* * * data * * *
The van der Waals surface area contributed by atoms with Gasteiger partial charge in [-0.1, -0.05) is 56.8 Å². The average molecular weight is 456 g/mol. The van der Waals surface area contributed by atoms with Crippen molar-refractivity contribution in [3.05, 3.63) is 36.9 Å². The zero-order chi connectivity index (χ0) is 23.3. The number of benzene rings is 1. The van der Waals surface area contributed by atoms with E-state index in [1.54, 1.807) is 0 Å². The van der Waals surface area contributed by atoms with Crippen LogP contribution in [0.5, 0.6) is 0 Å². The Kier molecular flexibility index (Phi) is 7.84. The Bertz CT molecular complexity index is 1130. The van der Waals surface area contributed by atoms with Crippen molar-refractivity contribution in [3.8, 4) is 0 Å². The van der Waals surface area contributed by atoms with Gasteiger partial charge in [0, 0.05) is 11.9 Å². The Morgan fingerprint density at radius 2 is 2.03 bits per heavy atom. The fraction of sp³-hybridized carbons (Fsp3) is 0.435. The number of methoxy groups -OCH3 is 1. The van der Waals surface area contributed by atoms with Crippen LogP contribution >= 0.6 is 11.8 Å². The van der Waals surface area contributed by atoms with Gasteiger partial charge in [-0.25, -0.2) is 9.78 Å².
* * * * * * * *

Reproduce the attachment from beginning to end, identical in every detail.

The van der Waals surface area contributed by atoms with Gasteiger partial charge in [-0.1, -0.05) is 56.8 Å². The average molecular weight is 456 g/mol. The van der Waals surface area contributed by atoms with Crippen molar-refractivity contribution in [3.05, 3.63) is 36.9 Å². The zero-order chi connectivity index (χ0) is 23.3. The number of benzene rings is 1. The van der Waals surface area contributed by atoms with E-state index in [1.54, 1.807) is 0 Å². The van der Waals surface area contributed by atoms with Crippen LogP contribution in [0.5, 0.6) is 0 Å². The Kier molecular flexibility index (Phi) is 7.84. The Bertz CT molecular complexity index is 1130. The van der Waals surface area contributed by atoms with Crippen molar-refractivity contribution in [3.8, 4) is 0 Å². The van der Waals surface area contributed by atoms with Gasteiger partial charge in [0, 0.05) is 11.9 Å². The Morgan fingerprint density at radius 2 is 2.03 bits per heavy atom. The fraction of sp³-hybridized carbons (Fsp3) is 0.435. The number of methoxy groups -OCH3 is 1. The van der Waals surface area contributed by atoms with Crippen LogP contribution >= 0.6 is 11.8 Å². The van der Waals surface area contributed by atoms with Gasteiger partial charge in [-0.25, -0.2) is 9.78 Å².